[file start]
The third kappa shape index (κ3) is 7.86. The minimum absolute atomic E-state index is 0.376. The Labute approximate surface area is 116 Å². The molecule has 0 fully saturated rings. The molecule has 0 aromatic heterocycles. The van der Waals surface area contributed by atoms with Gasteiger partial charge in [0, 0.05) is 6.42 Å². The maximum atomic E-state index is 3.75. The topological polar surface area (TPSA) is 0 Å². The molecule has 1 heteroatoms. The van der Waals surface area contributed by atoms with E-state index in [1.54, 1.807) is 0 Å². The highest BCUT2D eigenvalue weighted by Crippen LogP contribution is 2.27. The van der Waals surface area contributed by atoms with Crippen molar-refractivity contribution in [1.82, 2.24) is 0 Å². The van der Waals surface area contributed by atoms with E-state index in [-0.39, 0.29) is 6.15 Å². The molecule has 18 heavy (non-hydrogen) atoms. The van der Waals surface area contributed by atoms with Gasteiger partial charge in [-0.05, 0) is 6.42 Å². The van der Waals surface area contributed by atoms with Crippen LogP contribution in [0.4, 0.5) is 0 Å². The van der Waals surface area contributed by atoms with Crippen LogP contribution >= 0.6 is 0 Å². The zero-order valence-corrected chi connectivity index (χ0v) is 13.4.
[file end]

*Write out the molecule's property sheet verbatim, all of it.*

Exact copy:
The third kappa shape index (κ3) is 7.86. The minimum absolute atomic E-state index is 0.376. The Labute approximate surface area is 116 Å². The molecule has 0 fully saturated rings. The molecule has 0 aromatic heterocycles. The van der Waals surface area contributed by atoms with Gasteiger partial charge in [0, 0.05) is 6.42 Å². The maximum atomic E-state index is 3.75. The topological polar surface area (TPSA) is 0 Å². The molecule has 1 heteroatoms. The van der Waals surface area contributed by atoms with E-state index in [1.54, 1.807) is 0 Å². The highest BCUT2D eigenvalue weighted by Crippen LogP contribution is 2.27. The van der Waals surface area contributed by atoms with Crippen molar-refractivity contribution in [1.82, 2.24) is 0 Å². The van der Waals surface area contributed by atoms with E-state index in [-0.39, 0.29) is 6.15 Å². The molecule has 18 heavy (non-hydrogen) atoms. The van der Waals surface area contributed by atoms with Gasteiger partial charge in [-0.05, 0) is 6.42 Å². The van der Waals surface area contributed by atoms with Crippen LogP contribution in [0.4, 0.5) is 0 Å². The van der Waals surface area contributed by atoms with Crippen LogP contribution >= 0.6 is 0 Å². The zero-order valence-corrected chi connectivity index (χ0v) is 13.4.